When Tessar Lo departed Los Angeles to return to his native Toronto, one of the promises he made was that we would be seeing some major evolution from him before long. Just a few months later, that growth has already begun to bear fruit, and several of his new paintings will be on view at Nucleus Gallery's "Momentum" show this Saturday, July 18th.
In his latest body of work, Tessar is reaching for a looser aesthetic, trying to see with a child's eye and a naive heart. One could say he's trying to get lost as an artist – to break loose from the habits and preconceptions of the past and find a new path around which to construct his dreamlike themes of transformation and desire. This exploration involves an element of improvisation, which is inherently risky in an art movement wedded to the idea of the unique "brand" or "style," though it is accepted and even lauded at the higher end of the contemporary art market.
Although Tessar is pushing farther into abstraction, the work remains quietly full of wonder, somehow simultaneously dynamic and suspended, and imbued with a solitude that could evoke sorrow or longing with equal fluency. Moving farther away from the sepia-infused, muted color palette of his early, more illustration-based work, he is beginning to embrace an array of warm, rich hues which are cooled and tempered by the negative space in which they are suspended. His compounded layers of color conjure a sense of luminescence and his streaking, spattered, scribbled textures give the viewer an almost sensual awareness of surfaces, which can be somewhat frustrated by a layer of glass. As Tessar is currently working on canvas instead of his customary paper, that alienating element will be absent, which may make for a more immediate experience of the work.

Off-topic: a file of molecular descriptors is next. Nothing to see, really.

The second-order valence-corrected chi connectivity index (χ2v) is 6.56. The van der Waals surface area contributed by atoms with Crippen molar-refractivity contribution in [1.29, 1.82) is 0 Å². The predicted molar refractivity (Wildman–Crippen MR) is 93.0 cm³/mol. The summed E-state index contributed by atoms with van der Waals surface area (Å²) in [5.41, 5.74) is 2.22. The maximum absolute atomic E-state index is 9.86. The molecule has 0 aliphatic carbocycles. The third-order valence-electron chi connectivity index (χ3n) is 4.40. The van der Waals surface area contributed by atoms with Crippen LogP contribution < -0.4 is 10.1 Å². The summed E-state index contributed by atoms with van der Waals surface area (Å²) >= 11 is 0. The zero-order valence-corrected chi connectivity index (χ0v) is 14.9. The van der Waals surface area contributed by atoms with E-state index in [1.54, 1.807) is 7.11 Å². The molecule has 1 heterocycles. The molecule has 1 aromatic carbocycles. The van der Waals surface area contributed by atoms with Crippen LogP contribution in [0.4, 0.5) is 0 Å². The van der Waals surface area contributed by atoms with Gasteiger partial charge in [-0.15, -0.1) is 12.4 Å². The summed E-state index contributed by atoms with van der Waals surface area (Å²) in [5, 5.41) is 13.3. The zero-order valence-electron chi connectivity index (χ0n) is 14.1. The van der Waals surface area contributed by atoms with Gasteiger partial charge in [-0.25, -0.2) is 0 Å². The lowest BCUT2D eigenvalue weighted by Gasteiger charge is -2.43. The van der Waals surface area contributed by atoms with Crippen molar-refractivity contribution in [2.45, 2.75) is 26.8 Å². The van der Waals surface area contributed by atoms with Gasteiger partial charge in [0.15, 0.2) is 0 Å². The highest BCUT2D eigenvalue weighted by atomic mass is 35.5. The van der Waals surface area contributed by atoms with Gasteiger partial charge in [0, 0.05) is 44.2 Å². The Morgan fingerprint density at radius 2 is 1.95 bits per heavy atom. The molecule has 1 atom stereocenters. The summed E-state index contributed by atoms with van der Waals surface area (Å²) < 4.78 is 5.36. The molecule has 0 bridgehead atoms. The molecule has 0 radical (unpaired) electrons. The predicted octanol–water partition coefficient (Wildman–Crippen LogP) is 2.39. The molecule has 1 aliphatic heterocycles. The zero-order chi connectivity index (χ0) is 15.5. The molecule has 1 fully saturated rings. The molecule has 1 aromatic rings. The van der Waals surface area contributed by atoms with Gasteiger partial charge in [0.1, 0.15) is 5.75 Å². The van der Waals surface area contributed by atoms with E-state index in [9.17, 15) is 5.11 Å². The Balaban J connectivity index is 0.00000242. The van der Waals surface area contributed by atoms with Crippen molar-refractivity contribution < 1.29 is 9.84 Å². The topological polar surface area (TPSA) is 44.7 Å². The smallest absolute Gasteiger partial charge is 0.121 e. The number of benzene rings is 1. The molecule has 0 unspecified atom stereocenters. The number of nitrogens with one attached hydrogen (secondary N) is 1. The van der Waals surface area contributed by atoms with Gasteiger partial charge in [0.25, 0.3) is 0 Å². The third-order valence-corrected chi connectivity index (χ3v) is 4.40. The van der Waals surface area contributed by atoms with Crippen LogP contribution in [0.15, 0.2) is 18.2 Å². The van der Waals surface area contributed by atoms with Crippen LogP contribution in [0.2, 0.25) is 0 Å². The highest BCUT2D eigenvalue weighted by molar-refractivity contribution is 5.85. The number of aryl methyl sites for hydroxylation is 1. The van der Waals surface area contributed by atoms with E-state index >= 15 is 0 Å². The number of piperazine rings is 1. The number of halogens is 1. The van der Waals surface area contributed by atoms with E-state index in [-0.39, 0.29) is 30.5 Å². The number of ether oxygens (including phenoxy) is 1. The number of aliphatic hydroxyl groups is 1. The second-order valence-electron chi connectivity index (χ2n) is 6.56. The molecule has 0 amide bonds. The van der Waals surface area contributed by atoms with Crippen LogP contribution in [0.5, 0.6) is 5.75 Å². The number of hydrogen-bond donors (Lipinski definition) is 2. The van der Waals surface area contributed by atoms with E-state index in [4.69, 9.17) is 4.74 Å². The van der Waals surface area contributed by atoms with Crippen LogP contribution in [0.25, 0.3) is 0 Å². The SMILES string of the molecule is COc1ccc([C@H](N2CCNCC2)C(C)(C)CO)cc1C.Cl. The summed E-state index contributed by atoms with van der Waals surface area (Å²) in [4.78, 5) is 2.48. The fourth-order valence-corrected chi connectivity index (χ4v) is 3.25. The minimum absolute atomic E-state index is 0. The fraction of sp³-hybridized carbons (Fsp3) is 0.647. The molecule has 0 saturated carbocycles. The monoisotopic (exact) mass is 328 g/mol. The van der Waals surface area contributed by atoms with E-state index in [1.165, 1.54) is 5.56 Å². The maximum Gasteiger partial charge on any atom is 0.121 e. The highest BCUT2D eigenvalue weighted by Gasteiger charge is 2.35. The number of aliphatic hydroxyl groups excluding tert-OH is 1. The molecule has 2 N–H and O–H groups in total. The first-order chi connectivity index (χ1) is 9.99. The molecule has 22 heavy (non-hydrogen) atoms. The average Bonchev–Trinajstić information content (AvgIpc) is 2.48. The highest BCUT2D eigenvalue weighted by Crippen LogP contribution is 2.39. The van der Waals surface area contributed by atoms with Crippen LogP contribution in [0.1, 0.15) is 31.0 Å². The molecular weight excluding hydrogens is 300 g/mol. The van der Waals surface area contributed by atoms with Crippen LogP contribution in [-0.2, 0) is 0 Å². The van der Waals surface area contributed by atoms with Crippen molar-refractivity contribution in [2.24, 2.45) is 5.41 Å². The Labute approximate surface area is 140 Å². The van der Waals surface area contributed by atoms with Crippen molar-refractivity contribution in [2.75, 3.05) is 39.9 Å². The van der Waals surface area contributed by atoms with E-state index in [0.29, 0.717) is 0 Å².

In "lapinlapin," there is a real power in the depth of the negative space and how the fragments are being pulled away into it as if drawn by some outside force. The ambiguous, organic way the white fragments are integrated could be read as disintegration – stuffing coming out – or something benign and beautiful, like flower petals or snow, or memory.
While Tessar's journey is still incomplete, this is certainly an audacious start. When he finds that lostness he seeks, the result will be unique and compelling... and then he will no doubt endeavor to lose himself again.
Join me on July 18th at Nucleus to see his paintings, as well as the surreal natural history of Tiffany Bozic and the sexually charged vision of Ina Kyung Lim. Tessar is also currently contributing work to the "Monster?" show at Copro Gallery and the Kokeshi exhibition at the Japanese American National Museum. Last but not least, be sure to check out Tessar's extremely limited hand-touched gocco print on wood – another facet of his mountain/muse motif.